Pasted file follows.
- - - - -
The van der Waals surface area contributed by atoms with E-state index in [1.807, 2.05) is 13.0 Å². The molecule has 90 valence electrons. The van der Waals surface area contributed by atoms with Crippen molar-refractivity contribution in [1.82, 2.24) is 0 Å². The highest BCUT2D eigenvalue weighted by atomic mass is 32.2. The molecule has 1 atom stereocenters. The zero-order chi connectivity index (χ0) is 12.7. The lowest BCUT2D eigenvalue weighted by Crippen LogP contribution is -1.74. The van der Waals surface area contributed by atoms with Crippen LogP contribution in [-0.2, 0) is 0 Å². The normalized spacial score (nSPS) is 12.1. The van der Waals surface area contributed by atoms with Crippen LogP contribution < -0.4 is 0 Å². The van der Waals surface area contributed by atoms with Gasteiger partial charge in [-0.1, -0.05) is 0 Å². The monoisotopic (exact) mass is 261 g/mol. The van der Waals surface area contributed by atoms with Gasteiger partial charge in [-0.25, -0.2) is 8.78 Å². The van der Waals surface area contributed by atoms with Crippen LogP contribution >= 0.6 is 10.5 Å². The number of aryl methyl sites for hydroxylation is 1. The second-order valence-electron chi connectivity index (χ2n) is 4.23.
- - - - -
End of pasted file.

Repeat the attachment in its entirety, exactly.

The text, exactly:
The van der Waals surface area contributed by atoms with E-state index in [1.807, 2.05) is 13.0 Å². The molecule has 90 valence electrons. The van der Waals surface area contributed by atoms with Crippen molar-refractivity contribution in [1.82, 2.24) is 0 Å². The highest BCUT2D eigenvalue weighted by atomic mass is 32.2. The molecule has 1 atom stereocenters. The zero-order chi connectivity index (χ0) is 12.7. The lowest BCUT2D eigenvalue weighted by Crippen LogP contribution is -1.74. The van der Waals surface area contributed by atoms with Crippen LogP contribution in [-0.2, 0) is 0 Å². The normalized spacial score (nSPS) is 12.1. The van der Waals surface area contributed by atoms with Crippen LogP contribution < -0.4 is 0 Å². The van der Waals surface area contributed by atoms with Gasteiger partial charge in [-0.1, -0.05) is 0 Å². The monoisotopic (exact) mass is 261 g/mol. The van der Waals surface area contributed by atoms with Gasteiger partial charge in [-0.25, -0.2) is 8.78 Å². The van der Waals surface area contributed by atoms with Crippen LogP contribution >= 0.6 is 10.5 Å². The number of aryl methyl sites for hydroxylation is 1. The second-order valence-electron chi connectivity index (χ2n) is 4.23.